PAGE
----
The Drunken Cyclist, The Random Samples: Domaine Bousquet Reserve Chardonnay 2018

It is time for another edition of “Random Samples”–I occasionally get samples from marketing agencies and/or producers, and these can often be grouped together into some sort of over-arching theme: Drink Them and It Will ComeSummer is Here, So That Means (More) Rosé, If It Doesn’t Sparkle, It Doesn’t Matter.

Other times, I get just a bottle or two that do not have any apparent connection or link. Instead of holding on to those bottles until the “right” combination comes along, I decided to link all these “random” bottles together, making their own category (and, being the math geek that I am, “random sample” has a bit of a double entendre.

2016 Attune Pinot Noir Rosé, Carneros, CA: Retail $28. True Rosé. I received a couple of bottles of this wine back in 2018 and I liked it then. Perhaps it is not as effusive as it was at that time but now it is perhaps more nuanced. Pale pink in the glass with mostly floral notes and just subtle hints of strawberry and rhubarb. The palate is quite tart, with slightly subdued fruit and some lovely secondary flavors. While this was mainly about the fruit the first go-around, this is much more vinous and contemplative for round two. Excellent. 90-92 Points.

2017 Valentin Bianchi Cabernet Sauvignon Famiglia Bianchi Seleccion Particular, Uco Valley, San Rafael, Mendoza, Argentina: Retail $20. 100% Cabernet Sauvignon. This is my first real exposure to the Bianchi brand and (heavy bottle withstanding), I am fairly impressed. Really dark in the glass with dark fruit (black currant, plum, black pepper, rosemary, and even a hint of chocolate. In other words, a ton going on here. The palate is well balanced between fruit, acid, depth, and structure. I just wish the bottle were lighter, a lot lighter. Very Good to Excellent. 88-90 Points.

2018 Domaine Bousquet Chardonnay Reserve, Tupungato, Uco Valley, Argentina: Retail $17. Under screw. Domaine Bousquet has a Chardonnay and a “Gran Reserve Chardonnay” and as far as I can tell this is between the two on the quality/price scale. It is also a fairly new offering by the Argentinian house run by French ex-pats. Did you follow all of that? Light in the glass and delicate on both the nose and the palate, this is pretty close to unoaked (although 50% of the wine sees neutral barrels at some point). Fruity (lemon and yellow delicious apple) and tart with plenty of depth and an above-average finish. Nice. Very Good to Excellent. 89-91 Points.

2018 Mettler Family Vineyards Albariño Estate Grown, Lodi, CA: Retail $20. I would venture to guess that “Albariño” is not the first guess when one is asked to name the top white in Lodi. While this is certainly not the most widely-grown variety in the appellation (that would be Chardonnay, yawn), it might be the most exciting. Fruity, tropical, floral, this wine has just about everything you would expect from a California white. The palate is not a disappointment either: fruit, tartness, balance. If Mettler is not on your radar, that is on you, my friend. Excellent. Excellent. 90-92 Points.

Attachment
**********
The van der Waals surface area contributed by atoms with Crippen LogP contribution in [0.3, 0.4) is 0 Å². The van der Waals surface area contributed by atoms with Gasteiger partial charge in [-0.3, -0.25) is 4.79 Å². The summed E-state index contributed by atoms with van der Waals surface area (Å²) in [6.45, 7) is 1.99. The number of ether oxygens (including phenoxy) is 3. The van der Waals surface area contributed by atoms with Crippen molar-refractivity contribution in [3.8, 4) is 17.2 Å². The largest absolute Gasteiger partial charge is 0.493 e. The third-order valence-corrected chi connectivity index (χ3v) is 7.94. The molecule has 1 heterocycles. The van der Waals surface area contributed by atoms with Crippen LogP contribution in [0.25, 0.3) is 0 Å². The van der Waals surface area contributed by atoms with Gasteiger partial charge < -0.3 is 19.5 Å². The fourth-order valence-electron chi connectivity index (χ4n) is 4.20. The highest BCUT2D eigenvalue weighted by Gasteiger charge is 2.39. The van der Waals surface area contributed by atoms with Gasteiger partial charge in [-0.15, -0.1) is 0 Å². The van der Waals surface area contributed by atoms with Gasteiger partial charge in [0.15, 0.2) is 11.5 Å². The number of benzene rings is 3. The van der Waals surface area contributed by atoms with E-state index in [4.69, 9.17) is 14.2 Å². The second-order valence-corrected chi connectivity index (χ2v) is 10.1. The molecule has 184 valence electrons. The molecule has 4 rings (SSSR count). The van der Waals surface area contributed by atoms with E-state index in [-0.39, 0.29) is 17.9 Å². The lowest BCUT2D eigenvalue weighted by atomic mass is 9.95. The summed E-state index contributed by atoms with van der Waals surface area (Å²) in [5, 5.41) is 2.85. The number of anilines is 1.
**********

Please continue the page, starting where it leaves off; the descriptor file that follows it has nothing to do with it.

2017 Nino Franco Valdobbiadene Prosecco Superiore Brut Rive di San Floriano: Retail $35. 100% Glera. I received this a couple of years ago from the importers and I broke it out for my first attempt at a Bolognese ragu as it seemed appropriate. I first met the Franco family several years prior, and they are some of the nicest people one could ever hope to meet. Their wines might even be nicer. Fruity, with the slightest hint of sweetness both on the nose and palate, with well-balanced acidity and a lengthy finish. Excellent. 91-93 Points.

2018 Two Hands Cabernet Sauvignon Sexy Beast, Barossa Valley, Australia: Retail $35. 100% Cabernet Sauvignon. Under screw. Over the past few years, the great people at Terlato have been more than kind to me and thus, I have been able to sample a slew of wines from this premier Aussie producer. While (perhaps) deservedly better known for their Syrah, this Cab is pretty close to mind-blowing: dark in the glass with dark red fruit and plenty of spice which is Two Hands’ calling card (at least in my mind). Fruity? Yes, but not close to over-the-top, with a tartness that is fairly rare in Cabernet. The tannins are there, but in check–this is fabulous now, but could easily go another 8-10 years, improving, mellowing, but also intensifying. Contrasts? Sure, but Yowza. Excellent. 91-93 Points.